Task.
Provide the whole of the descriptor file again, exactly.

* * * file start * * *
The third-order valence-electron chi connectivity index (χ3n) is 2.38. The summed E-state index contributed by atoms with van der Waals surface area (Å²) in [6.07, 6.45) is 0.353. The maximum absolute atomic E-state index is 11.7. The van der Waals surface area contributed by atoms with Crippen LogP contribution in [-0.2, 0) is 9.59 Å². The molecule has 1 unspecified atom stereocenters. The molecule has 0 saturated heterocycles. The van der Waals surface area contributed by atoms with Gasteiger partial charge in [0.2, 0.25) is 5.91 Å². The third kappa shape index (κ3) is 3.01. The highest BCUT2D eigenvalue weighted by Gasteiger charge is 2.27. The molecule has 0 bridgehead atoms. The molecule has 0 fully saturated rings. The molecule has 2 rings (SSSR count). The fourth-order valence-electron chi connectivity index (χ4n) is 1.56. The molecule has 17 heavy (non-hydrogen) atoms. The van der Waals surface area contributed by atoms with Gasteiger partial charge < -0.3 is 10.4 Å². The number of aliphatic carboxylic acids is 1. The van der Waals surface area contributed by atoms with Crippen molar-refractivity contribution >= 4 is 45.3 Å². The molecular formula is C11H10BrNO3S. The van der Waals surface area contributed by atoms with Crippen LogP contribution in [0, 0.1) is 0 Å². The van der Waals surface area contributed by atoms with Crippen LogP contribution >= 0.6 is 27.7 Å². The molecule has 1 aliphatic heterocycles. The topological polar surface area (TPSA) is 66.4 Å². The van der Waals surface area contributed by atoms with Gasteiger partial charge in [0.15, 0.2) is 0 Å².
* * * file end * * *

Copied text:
The third-order valence-electron chi connectivity index (χ3n) is 2.38. The summed E-state index contributed by atoms with van der Waals surface area (Å²) in [6.07, 6.45) is 0.353. The maximum absolute atomic E-state index is 11.7. The van der Waals surface area contributed by atoms with Crippen LogP contribution in [-0.2, 0) is 9.59 Å². The molecule has 1 unspecified atom stereocenters. The molecule has 0 saturated heterocycles. The van der Waals surface area contributed by atoms with Gasteiger partial charge in [0.2, 0.25) is 5.91 Å². The third kappa shape index (κ3) is 3.01. The highest BCUT2D eigenvalue weighted by Gasteiger charge is 2.27. The molecule has 0 bridgehead atoms. The molecule has 0 fully saturated rings. The molecule has 2 rings (SSSR count). The fourth-order valence-electron chi connectivity index (χ4n) is 1.56. The molecule has 17 heavy (non-hydrogen) atoms. The van der Waals surface area contributed by atoms with Gasteiger partial charge < -0.3 is 10.4 Å². The number of aliphatic carboxylic acids is 1. The van der Waals surface area contributed by atoms with Crippen molar-refractivity contribution >= 4 is 45.3 Å². The molecular formula is C11H10BrNO3S. The van der Waals surface area contributed by atoms with Crippen LogP contribution in [0, 0.1) is 0 Å². The van der Waals surface area contributed by atoms with Crippen LogP contribution >= 0.6 is 27.7 Å². The molecule has 1 aliphatic heterocycles. The topological polar surface area (TPSA) is 66.4 Å². The van der Waals surface area contributed by atoms with Gasteiger partial charge in [0.15, 0.2) is 0 Å².